What’s Past is Preface
Dom Perignon vs Veuve Clicquot represents the greatest names in champagne, with histories going back hundreds of years. They virtually invented champagne as we know it. They were instrumental at its inception, and they were responsible for every major innovation in its development.
To truly appreciate their contribution, it’s worth remembering that a pedigree going back centuries is worth more than just its snob value.
For generations the vintners and distillers attached to these houses didn’t just make champagne, they took notes: weather conditions, temperature changes, barometer readings.
They recorded their observations. They wrote down their thoughts and ideas for their own benefit as well as the benefit of their successors who were very often their children and grandchildren.
They made discoveries, planned and accidental. And they made breakthroughs. They gathered information and developed formulas and recipes so essential to champagne production that they became trade secrets – the lifeblood of the industry.
Champagne is for all intents and purposes a registered trademark.
Call it what you will but if your sparkling wine isn’t made in the Province of Champagne in the country of France, you can’t call it champagne. It doesn’t matter if you use the same processes and the same grapes, it’s not champagne and that’s that.
Even referring to color as champagne is off-limits. There’s an internationally recognized governing body that regulates and polices trade descriptions: the Comité Interprofessionnel du Vin de Champagne. The CIVC isn’t shy about filing lawsuits.
Nor is champagne made outside the Champagne region entitled to advertise itself as being made in the méthode champenoise – even if the process they employ is identical. Instead, confusingly, they must use the terms ‘traditional method’ or ‘classical method’.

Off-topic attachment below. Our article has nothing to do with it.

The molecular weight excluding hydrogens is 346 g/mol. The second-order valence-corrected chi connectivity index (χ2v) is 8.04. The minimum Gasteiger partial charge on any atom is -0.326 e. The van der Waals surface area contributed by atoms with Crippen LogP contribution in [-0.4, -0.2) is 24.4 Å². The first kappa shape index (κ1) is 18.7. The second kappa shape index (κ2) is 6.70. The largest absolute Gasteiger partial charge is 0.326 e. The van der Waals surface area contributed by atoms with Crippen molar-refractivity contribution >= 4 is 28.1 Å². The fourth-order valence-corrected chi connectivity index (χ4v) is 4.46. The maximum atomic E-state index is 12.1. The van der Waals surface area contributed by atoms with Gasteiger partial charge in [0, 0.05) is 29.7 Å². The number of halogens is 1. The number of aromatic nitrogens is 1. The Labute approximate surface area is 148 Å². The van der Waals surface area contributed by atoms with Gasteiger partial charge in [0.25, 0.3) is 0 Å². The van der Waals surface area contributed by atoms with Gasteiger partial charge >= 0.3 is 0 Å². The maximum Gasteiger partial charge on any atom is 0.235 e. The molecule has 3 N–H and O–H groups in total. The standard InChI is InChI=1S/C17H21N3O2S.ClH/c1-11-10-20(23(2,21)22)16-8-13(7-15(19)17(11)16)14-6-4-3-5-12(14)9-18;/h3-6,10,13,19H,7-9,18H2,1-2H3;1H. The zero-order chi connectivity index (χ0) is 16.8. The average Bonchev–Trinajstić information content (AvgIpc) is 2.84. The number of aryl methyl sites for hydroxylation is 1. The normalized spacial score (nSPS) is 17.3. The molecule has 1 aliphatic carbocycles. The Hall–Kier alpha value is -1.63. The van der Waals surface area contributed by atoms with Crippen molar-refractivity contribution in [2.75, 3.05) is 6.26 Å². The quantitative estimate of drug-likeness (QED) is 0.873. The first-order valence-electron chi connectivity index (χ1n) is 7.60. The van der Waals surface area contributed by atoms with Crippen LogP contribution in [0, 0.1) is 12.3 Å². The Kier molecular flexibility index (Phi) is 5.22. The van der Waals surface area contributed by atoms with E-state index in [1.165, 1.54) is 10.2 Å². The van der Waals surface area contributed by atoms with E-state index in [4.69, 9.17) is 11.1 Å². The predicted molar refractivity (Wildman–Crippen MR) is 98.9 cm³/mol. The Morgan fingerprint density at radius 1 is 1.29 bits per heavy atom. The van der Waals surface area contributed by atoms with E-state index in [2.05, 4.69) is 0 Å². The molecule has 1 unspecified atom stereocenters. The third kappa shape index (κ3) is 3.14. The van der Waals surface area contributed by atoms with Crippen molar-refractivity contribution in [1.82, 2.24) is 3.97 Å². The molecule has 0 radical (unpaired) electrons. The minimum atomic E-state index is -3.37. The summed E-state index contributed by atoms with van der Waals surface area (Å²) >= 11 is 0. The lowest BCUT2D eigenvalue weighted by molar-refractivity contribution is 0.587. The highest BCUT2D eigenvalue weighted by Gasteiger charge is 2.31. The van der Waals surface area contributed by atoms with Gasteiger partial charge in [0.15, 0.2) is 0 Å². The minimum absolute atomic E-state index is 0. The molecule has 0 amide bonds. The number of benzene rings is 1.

Dom Perignon vs Veuve Clicquot
Circa 1670, the 32-year-old cellar master of Hautvilliers Abbey, a Benedictine monk named Dom Pérignon, all but invented champagne single-handedly.
This sounds like hyperbole until you realize that:
- He was the first winemaker to perform an ‘assemblage’: the blending together of single-grape wines to create a high-quality hybrid;
- He perfected a pressing process that made clear white wine from black grapes;
- He observed the natural tendency of wines to retain their sugar and exploited it to bring about secondary fermentation;
- He bottled his champagne in thick glass and capped them with cork rather than wood.
When Madame Barbe-Nicole Clicquot died in 1866, sales of her champagne had reached four hundred thousand bottles a year. By 1911, they were selling two million, four times as many as Ace of Spades sells today, at a time when there were no container ships and no diesel or electric locomotives.
The person responsible for this exponential growth in sales was none other than Madame Clicquot herself.
When Mme Clicquot took control of her deceased husband’s champagne business, there was only one way of removing the sediment, only one way of clarifying champagne, and that was decanting it in a method that later became known as ‘riddling’.
Champagne would be allowed to stand until the lees (the sediment, dead yeast cells) had sunk to the bottom. Then the champagne would be very carefully poured off into another bottle leaving behind as much of the sediment as possible. That bottle in its turn would be allowed to stand until the sediment had settled to the bottom and then…you get the picture.
Madame Clicquot not only invented a device – the riddling table – that could riddle a lot of bottles at once, she perfected a technique to go with it; a technique that is still in use, although now it’s fully automated.
This one innovation – along with some marketing strategies that were way ahead of their time (her husband was the first business owner to employ commercial travelers) – gave Madame Clicquot the edge she needed to outstrip her competition and establish Veuve Clicquot as the world’s leading manufacturer and distributor of champagne.